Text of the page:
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1921 Yearbook

1921 Yearbook


1921 Yearbook


The Merchant of Venice
All dramatic work reaches its true climax when it harks back to the Shakespearian masterpieces, the first and the greatest of all dramas. And so it was
with dramatic endeavor at St. Ambrose. Great success was won in the presentation of modern day plays, but it remained for them to crown their efforts
with a fitting interpretation of one of the best of the great English genius'
comedies, "The Merchant of Venice."
This ever popular and interesting tale of the "Queen City of the Adriatic"
was produced at Dramatic Hall, June 7, 1920. No expense or labor was
spared to make it exact in every detail and as a result the most lavish and beautiful scenic display was attained. The costuming was excellent and the "makeup" of the cast, supervised by the resourceful Mrs. Helena Bradford Churchill,
was true to life. Shylock, the Jewish usurer, was most ably interpreted by
Chas. Costello and it was his strong imitation of the characteristics and mannerisms of the Israelite that gave the play its distinctive worth. The part of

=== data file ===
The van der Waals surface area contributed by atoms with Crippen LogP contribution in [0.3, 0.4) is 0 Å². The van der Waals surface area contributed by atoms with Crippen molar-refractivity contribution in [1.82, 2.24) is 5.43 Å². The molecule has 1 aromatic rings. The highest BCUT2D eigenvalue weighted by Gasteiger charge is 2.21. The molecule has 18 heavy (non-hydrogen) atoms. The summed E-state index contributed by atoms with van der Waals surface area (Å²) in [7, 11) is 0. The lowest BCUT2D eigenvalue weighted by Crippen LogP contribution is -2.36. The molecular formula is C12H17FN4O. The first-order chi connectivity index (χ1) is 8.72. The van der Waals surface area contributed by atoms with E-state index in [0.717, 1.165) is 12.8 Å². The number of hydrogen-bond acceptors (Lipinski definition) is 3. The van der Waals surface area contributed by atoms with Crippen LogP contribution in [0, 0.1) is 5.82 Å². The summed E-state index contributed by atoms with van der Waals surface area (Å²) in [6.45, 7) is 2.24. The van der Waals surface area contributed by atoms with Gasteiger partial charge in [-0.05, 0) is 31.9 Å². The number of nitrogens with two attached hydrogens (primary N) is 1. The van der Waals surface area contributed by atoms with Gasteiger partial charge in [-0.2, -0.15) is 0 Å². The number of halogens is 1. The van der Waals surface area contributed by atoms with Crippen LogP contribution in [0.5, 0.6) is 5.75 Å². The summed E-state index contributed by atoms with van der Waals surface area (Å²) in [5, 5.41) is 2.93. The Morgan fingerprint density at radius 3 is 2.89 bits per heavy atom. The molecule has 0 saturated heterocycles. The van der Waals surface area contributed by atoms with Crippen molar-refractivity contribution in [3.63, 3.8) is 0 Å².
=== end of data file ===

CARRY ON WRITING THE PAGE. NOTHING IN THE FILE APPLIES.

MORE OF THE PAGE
Portia, the rich heiress, was played by Joseph Code, who added fresh laurels to
his fame as an "actress". Antonio, the Merchant of Venice, was our ever
popular Raymond Fitzpatrick and he was again seen at his best, while John
O'Donnell, as Bassanio, lived his part as suitor to Portia.
Besides these major characters, there must not be forgotten John Collins,
Bernard Hines, and George Bouquot in the respective roles of the Duke of
Venice, the Prince of Morocco, and the Prince of Arragon. Yvo Floerchinger
and Vernon O'Neil displayed with distinctive fineness, as to details, the love
affair of Lorenzo and Jessica, while the Gobbos, father and son, were again
alive in the persons of Wm. Feeney and Edwin West. Friends of Antonio
and Bassanio, Solonio, Forrest Vass, Salarino, Gill Lewis, and Gratiano,
Lyle Kelley, were also present with all their old time ability. Then too we
must not forget Tubal, somewhat portly as played by Gilbert Watters, Bal-
taser and Nerissa, servants of Portia, acted by Leroy Burden and William
Stockhouse, and the demure little ladies-in-waiting, Bernard Rank and Eugene
Lawlor, and Hollis Barry as page.
In every respect the Merchant of Venice was a great success and all who
saw it were more than pleased. Fr. Stahl's proteges have shown their ability
to portray one of the greatest of English comedies and all are unanimous in
hoping for another in the near future.
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